The Saudi and Egyptian visions are mutually complementary and furnish an immense space for mutual cooperation and mutual success.

Perhaps the natural starting point for all this was to put into effect the agreements signed between Cairo and Riyadh, as these agreements lay the cornerstone that will have political consequences as important as their economic ones. The political component proves that the opponents to the maritime boundaries agreement, on the Egyptian side in particular, were wrong by abbreviating its substance to two islands since, in fact, it will inject life into more than 81 islands situated in the Egyptian maritime economic zone and into a similar number, I believe, on the Saudi side. Because of such benefits, the Cairo-Saudi agreements could possibly become a framework for mutual consultation and deliberation over a broad range of mutual interests and concerns.

However, the horizons of the Saudi and Egyptian visions are much broader and could lead to the declaration of a Saudi-Egyptian economic cooperation and prosperity zone in the Red Sea. Its aims would be multi-fold: firstly, to ensure the security of navigation in the Red Sea against all types of threats; secondly, to develop ambitious joint development projects starting at Tiran and Sanafir islands which would become a meeting point between the Egyptian and Saudi people by means of the envisioned King Salman Bridge; and, thirdly, to open a large window to long-term investment for the UAE, Bahrain, Kuwait, Oman and even Qatar once its wakes from its folly and stops supporting terrorism and terrorist organisations in the region.

A project of this sort requires a mechanism for drawing up the necessary plans and devising the appropriate means for their implementation so that participants can maximise the opportunity to realise their economic and strategic interests. There are in fact precedents to draw on, such as SUMED, which has proven a superb example of success in economic cooperation, although it should be borne in mind the envisioned project is far more extensive in scope, covers a larger geographic area and is more diverse in its aims. The mechanism could take the form of a joint council that would be responsible to the leaderships of both countries and that would propose plans, projections and means of implementation.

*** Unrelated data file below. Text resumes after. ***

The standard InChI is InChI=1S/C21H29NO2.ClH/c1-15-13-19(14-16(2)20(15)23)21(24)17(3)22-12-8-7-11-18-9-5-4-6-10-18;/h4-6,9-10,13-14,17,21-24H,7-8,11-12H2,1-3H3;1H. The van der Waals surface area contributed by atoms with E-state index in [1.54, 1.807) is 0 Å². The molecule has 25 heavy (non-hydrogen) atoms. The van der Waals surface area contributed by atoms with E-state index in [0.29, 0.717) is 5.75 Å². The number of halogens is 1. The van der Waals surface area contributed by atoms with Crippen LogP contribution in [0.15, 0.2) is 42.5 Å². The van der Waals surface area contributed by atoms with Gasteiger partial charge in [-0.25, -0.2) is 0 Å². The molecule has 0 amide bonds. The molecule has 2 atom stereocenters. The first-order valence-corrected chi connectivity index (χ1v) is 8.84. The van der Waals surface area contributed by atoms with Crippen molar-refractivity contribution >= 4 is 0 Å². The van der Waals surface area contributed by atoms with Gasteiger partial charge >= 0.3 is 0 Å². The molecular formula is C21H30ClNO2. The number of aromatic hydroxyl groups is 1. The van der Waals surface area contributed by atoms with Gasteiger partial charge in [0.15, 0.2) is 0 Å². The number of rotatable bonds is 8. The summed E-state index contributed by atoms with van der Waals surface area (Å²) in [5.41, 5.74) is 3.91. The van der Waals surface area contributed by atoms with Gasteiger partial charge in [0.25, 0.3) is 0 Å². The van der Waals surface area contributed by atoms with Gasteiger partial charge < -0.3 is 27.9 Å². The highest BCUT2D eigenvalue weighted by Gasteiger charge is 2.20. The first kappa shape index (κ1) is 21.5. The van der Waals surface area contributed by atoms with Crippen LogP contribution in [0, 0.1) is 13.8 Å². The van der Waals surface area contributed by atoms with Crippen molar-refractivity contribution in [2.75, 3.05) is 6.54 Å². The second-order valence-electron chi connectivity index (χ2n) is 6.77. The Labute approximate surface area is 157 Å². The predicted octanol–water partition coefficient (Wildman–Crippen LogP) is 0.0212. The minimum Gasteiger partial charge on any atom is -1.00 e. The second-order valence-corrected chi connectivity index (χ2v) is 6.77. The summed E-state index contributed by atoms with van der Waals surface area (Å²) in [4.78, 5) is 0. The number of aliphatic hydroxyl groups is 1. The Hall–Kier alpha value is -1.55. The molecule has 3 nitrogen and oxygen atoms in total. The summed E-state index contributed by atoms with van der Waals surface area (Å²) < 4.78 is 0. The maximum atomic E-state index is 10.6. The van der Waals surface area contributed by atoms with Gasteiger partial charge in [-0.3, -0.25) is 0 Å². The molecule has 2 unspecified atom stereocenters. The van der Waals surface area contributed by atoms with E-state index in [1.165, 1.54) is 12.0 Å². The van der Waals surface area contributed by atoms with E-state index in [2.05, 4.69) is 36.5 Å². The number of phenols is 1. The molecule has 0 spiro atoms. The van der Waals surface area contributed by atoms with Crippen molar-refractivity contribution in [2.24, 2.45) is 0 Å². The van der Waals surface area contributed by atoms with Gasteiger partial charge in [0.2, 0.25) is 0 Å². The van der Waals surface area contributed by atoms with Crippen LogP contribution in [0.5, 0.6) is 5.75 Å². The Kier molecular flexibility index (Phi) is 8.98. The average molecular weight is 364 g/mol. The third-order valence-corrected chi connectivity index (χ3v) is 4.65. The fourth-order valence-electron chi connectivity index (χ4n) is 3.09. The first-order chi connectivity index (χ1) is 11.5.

Perhaps, in a way, the Arab Common Security and Prosperity Zone could perform the role that the European Coal and Steel Community (ECSC) performed at the outset of the European Common Market that has since evolved into the European Community and the EU. A large degree of intensive cooperation in an important matter is generally instrumental to the spread of cooperation to other areas and concerns.

Although it is always acceptable to dream, the question now is how to begin from the present point, following the Egyptian legislature’s ratification of the maritime borders agreement, and proceed to the creation of the envisioned security and prosperity zone. The people’s eyes are on us and history is watching. They are wondering whether the current generation will be able to take advantage of the available opportunities or, conversely, whether they will prove that the circles of the politically immature who opposed the agreement will win once more and drag us backwards.

The writer is chairman of the board, CEO and director of the Regional Centre for Strategic Studies.